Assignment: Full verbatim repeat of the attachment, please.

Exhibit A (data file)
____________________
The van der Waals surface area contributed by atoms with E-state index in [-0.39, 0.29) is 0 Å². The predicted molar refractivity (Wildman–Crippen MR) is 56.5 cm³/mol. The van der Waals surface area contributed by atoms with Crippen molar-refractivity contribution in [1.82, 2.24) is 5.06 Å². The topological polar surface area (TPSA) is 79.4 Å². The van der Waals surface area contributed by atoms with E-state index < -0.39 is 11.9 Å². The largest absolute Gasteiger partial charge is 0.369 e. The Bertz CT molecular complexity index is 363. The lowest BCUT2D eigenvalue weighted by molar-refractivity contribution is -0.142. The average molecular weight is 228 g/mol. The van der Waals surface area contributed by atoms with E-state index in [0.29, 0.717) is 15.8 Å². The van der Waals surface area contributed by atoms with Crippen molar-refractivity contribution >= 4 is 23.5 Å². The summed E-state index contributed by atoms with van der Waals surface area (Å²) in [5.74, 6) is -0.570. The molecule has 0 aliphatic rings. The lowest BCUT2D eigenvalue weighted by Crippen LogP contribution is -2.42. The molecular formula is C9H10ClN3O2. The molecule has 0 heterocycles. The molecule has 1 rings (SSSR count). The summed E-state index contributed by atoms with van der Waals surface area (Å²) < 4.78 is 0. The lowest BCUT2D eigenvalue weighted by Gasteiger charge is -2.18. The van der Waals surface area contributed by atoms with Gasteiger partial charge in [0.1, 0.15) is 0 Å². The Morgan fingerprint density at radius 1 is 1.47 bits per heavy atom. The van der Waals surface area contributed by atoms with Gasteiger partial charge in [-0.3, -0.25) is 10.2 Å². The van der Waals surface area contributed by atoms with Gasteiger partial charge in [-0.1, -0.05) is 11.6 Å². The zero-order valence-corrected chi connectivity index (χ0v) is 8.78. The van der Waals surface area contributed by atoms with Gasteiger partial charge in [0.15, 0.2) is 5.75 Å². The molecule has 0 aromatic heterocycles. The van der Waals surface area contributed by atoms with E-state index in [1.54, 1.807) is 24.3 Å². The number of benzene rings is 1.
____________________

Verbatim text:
The van der Waals surface area contributed by atoms with E-state index in [-0.39, 0.29) is 0 Å². The predicted molar refractivity (Wildman–Crippen MR) is 56.5 cm³/mol. The van der Waals surface area contributed by atoms with Crippen molar-refractivity contribution in [1.82, 2.24) is 5.06 Å². The topological polar surface area (TPSA) is 79.4 Å². The van der Waals surface area contributed by atoms with E-state index < -0.39 is 11.9 Å². The largest absolute Gasteiger partial charge is 0.369 e. The Bertz CT molecular complexity index is 363. The lowest BCUT2D eigenvalue weighted by molar-refractivity contribution is -0.142. The average molecular weight is 228 g/mol. The van der Waals surface area contributed by atoms with E-state index in [0.29, 0.717) is 15.8 Å². The van der Waals surface area contributed by atoms with Crippen molar-refractivity contribution >= 4 is 23.5 Å². The summed E-state index contributed by atoms with van der Waals surface area (Å²) in [5.74, 6) is -0.570. The molecule has 0 aliphatic rings. The lowest BCUT2D eigenvalue weighted by Crippen LogP contribution is -2.42. The molecular formula is C9H10ClN3O2. The molecule has 0 heterocycles. The molecule has 1 rings (SSSR count). The summed E-state index contributed by atoms with van der Waals surface area (Å²) < 4.78 is 0. The lowest BCUT2D eigenvalue weighted by Gasteiger charge is -2.18. The van der Waals surface area contributed by atoms with Gasteiger partial charge in [0.1, 0.15) is 0 Å². The Morgan fingerprint density at radius 1 is 1.47 bits per heavy atom. The van der Waals surface area contributed by atoms with Gasteiger partial charge in [-0.3, -0.25) is 10.2 Å². The van der Waals surface area contributed by atoms with Gasteiger partial charge in [-0.1, -0.05) is 11.6 Å². The zero-order valence-corrected chi connectivity index (χ0v) is 8.78. The van der Waals surface area contributed by atoms with Gasteiger partial charge in [0.15, 0.2) is 5.75 Å². The molecule has 0 aromatic heterocycles. The van der Waals surface area contributed by atoms with E-state index in [1.54, 1.807) is 24.3 Å². The number of benzene rings is 1.